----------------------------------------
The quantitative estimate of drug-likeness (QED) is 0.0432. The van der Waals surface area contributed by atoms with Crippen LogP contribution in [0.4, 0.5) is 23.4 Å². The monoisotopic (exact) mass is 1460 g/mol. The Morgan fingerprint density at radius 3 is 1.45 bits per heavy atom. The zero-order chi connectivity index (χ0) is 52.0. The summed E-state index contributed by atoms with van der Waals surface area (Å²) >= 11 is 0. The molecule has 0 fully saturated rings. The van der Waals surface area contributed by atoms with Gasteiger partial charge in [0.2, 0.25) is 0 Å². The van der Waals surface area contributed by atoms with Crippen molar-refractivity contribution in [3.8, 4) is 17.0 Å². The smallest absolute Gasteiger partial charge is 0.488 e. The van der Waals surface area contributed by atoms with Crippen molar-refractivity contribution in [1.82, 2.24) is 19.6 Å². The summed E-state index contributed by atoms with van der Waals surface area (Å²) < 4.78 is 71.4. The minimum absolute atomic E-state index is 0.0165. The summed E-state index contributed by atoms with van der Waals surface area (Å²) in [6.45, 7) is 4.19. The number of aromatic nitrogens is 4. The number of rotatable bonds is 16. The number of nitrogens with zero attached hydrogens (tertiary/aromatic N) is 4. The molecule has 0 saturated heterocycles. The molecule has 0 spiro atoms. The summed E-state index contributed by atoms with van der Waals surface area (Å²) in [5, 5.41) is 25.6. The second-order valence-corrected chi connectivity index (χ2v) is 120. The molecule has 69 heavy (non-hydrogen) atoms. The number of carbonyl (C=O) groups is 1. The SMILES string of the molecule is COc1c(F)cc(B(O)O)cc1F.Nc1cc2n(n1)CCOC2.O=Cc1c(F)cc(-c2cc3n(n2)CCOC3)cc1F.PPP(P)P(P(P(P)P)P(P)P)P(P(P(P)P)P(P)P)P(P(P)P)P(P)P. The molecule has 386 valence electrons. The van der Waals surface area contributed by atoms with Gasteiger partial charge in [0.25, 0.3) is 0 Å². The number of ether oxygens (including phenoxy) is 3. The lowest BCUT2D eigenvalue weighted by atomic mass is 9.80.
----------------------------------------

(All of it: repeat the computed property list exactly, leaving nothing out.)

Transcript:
The quantitative estimate of drug-likeness (QED) is 0.0432. The van der Waals surface area contributed by atoms with Crippen LogP contribution in [0.4, 0.5) is 23.4 Å². The monoisotopic (exact) mass is 1460 g/mol. The Morgan fingerprint density at radius 3 is 1.45 bits per heavy atom. The zero-order chi connectivity index (χ0) is 52.0. The summed E-state index contributed by atoms with van der Waals surface area (Å²) >= 11 is 0. The molecule has 0 fully saturated rings. The van der Waals surface area contributed by atoms with Gasteiger partial charge in [0.2, 0.25) is 0 Å². The van der Waals surface area contributed by atoms with Crippen molar-refractivity contribution in [3.8, 4) is 17.0 Å². The smallest absolute Gasteiger partial charge is 0.488 e. The van der Waals surface area contributed by atoms with Crippen molar-refractivity contribution in [1.82, 2.24) is 19.6 Å². The summed E-state index contributed by atoms with van der Waals surface area (Å²) < 4.78 is 71.4. The minimum absolute atomic E-state index is 0.0165. The summed E-state index contributed by atoms with van der Waals surface area (Å²) in [6.45, 7) is 4.19. The number of aromatic nitrogens is 4. The number of rotatable bonds is 16. The number of nitrogens with zero attached hydrogens (tertiary/aromatic N) is 4. The molecule has 0 saturated heterocycles. The molecule has 0 spiro atoms. The summed E-state index contributed by atoms with van der Waals surface area (Å²) in [5, 5.41) is 25.6. The second-order valence-corrected chi connectivity index (χ2v) is 120. The molecule has 69 heavy (non-hydrogen) atoms. The number of carbonyl (C=O) groups is 1. The SMILES string of the molecule is COc1c(F)cc(B(O)O)cc1F.Nc1cc2n(n1)CCOC2.O=Cc1c(F)cc(-c2cc3n(n2)CCOC3)cc1F.PPP(P)P(P(P(P)P)P(P)P)P(P(P(P)P)P(P)P)P(P(P)P)P(P)P. The molecule has 386 valence electrons. The van der Waals surface area contributed by atoms with Gasteiger partial charge in [0.25, 0.3) is 0 Å². The number of ether oxygens (including phenoxy) is 3. The lowest BCUT2D eigenvalue weighted by atomic mass is 9.80.